Learning from History
METC is a history museum specifically about New Jersey and the people who lived and worked here from the colonial era through the age of industrialization. And as such, we explore, interpret and help our visitors understand the history and culture of the past and how it impacts our lives today. We are fortunate to have a robust collection of artifacts from which we can craft a story and create interpretive and informative exhibits that fulfill our mission.
The Museum features a number of permanent exhibits, described below. We also mount special exhibits in our Main Gallery, which rotate approximately twice a year. There is always something new to see here at METC – please stay tuned for what is coming up next!
Working the Land
Life, Family & Change in Early 1800s New Jersey
This is METC’s newest exhibit, installed Spring 2019. This exhibit tells the stories of those men and women who lived in New Jersey during the early 1800’s, exploring the tools and strategies that helped the people of the time meet the challenges of working the land. One of the focal points is discussions about “moments of change” which include new technologies, innovations, adaptations and breakthrough inventions that would eventually alter people’s lives.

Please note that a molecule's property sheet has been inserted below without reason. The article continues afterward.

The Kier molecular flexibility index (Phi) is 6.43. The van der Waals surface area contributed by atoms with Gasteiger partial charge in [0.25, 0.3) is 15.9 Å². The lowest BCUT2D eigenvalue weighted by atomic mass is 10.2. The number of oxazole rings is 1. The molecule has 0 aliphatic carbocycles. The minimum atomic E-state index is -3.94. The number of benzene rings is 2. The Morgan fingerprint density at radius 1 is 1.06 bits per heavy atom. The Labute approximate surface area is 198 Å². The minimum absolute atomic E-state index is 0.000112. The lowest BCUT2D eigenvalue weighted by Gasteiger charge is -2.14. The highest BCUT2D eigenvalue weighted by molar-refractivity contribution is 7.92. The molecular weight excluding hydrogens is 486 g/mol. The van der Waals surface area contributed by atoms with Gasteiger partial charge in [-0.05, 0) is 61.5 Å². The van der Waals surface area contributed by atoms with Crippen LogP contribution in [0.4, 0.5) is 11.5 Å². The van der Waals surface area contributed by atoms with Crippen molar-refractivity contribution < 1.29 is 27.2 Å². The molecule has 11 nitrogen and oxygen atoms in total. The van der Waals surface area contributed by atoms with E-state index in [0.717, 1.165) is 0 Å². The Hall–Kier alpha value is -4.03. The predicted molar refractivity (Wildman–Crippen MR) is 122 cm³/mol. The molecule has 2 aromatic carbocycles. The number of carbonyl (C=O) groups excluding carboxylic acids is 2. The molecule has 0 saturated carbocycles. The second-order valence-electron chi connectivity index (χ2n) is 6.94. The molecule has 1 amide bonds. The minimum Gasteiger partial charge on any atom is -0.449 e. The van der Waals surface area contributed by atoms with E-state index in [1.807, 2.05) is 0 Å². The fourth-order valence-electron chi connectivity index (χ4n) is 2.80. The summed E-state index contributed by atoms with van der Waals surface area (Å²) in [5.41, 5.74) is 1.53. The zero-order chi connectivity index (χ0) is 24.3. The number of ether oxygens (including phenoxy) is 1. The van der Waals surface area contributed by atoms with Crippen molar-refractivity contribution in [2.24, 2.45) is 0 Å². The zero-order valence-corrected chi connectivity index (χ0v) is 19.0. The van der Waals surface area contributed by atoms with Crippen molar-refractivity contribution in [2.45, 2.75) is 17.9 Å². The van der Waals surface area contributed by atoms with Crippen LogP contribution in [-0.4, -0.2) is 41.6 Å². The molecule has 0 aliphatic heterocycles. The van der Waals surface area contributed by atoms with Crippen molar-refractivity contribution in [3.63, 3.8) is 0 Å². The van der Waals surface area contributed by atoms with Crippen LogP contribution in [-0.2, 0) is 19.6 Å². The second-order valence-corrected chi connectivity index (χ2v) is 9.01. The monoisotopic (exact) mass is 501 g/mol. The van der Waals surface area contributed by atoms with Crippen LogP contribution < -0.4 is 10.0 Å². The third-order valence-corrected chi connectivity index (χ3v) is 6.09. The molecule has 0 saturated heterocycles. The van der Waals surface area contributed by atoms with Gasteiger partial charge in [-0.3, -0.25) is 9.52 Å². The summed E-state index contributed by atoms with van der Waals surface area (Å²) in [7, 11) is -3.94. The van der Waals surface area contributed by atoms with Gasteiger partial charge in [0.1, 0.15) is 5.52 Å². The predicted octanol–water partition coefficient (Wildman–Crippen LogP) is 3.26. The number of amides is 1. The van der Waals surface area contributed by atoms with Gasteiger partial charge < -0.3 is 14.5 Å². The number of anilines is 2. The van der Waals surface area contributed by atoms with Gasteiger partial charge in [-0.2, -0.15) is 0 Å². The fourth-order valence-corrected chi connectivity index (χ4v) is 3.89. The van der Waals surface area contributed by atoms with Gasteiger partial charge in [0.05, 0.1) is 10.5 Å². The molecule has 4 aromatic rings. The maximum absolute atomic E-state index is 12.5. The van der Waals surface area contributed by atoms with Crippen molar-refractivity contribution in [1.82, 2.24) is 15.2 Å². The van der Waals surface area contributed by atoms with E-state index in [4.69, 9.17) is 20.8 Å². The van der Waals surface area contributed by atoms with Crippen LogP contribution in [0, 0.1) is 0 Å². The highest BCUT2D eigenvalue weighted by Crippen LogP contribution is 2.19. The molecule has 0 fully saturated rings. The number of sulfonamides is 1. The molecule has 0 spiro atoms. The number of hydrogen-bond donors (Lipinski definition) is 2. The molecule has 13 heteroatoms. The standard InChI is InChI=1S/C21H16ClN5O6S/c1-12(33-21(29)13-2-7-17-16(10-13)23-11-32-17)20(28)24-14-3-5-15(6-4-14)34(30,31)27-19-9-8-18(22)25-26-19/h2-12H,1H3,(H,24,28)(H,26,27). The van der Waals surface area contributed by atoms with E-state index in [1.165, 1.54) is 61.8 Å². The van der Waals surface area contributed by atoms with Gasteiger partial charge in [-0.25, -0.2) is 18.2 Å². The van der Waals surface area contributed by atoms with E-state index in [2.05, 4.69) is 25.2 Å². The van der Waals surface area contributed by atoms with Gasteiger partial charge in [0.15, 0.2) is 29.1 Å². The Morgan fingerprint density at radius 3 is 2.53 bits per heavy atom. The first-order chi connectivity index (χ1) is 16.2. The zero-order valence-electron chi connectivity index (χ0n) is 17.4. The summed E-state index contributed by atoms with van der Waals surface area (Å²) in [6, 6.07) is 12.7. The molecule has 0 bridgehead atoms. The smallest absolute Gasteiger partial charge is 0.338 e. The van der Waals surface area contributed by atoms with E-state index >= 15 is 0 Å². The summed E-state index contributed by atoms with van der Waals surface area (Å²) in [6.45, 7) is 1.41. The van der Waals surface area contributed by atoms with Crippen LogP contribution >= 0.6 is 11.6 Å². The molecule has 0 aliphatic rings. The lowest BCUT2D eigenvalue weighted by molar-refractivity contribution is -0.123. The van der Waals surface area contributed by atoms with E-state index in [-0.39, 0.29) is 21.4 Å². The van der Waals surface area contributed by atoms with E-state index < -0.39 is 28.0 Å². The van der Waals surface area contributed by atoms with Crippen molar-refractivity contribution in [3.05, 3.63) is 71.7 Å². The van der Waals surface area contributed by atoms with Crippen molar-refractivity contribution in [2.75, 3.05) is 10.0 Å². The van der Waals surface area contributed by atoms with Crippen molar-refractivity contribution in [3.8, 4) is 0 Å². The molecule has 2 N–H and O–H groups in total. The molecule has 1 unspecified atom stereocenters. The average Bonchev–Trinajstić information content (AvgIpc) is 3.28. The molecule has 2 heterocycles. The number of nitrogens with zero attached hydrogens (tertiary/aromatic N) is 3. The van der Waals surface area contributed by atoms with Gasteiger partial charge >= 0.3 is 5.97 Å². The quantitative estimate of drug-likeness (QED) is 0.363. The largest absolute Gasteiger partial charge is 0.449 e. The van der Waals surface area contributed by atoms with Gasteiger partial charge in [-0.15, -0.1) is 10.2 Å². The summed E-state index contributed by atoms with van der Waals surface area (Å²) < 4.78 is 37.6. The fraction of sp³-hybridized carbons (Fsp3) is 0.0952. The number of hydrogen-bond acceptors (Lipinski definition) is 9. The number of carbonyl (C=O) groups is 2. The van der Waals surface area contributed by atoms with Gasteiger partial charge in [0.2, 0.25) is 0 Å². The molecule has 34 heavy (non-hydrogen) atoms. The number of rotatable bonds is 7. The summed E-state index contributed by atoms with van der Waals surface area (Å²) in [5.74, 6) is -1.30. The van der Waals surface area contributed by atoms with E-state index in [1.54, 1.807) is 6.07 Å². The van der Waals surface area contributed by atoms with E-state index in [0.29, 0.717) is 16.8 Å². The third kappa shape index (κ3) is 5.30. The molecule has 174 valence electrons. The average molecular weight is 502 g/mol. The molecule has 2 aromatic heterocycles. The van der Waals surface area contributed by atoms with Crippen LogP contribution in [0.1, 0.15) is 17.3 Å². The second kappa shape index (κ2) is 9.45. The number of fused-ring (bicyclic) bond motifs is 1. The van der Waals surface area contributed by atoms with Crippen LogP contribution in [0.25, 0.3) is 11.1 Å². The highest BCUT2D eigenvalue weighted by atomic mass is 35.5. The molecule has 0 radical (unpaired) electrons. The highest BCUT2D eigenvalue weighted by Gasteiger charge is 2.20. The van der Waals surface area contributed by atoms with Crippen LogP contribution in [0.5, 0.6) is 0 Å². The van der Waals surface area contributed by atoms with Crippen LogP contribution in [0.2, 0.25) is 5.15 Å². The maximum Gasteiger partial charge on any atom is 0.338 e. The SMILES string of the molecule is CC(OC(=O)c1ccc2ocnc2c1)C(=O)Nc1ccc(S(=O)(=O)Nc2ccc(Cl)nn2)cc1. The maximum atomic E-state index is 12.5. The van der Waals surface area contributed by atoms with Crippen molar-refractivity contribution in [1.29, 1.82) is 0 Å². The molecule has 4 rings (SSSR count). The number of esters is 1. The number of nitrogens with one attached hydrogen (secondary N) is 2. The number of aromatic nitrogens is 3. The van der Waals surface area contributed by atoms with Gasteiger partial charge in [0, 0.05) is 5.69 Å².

Working with award winning exhibit designers, graphic artists, master millworkers and technicians, the new exhibit presents a story of daily life, struggle, ingenuity, families, hard work, and the human connection to the earth.
Lower Level Exhibits
On the museum’s Lower Level, visitors can explore how people worked together in local communities to develop a bustling economy. On display are many of the tools of the trade used by a cooper, a distiller, a cabinetmaker, a shoemaker, a printer, and a blacksmith. These exhibits illustrate the working lives of several local 19th century tradespeople whose surnames are still familiar in Madison and the local area today.
The James Library Building
A visit to the museum also lets you explore our home, the century-old James Library Building. Built in 1899, this fine example of Richardsonian Romanesque Revival architecture provides a beautiful backdrop for our exhibitions and programs, and is and is listed on the state and national registry of historic places.
Highlights from Our Collection
Explore the History Behind the Tools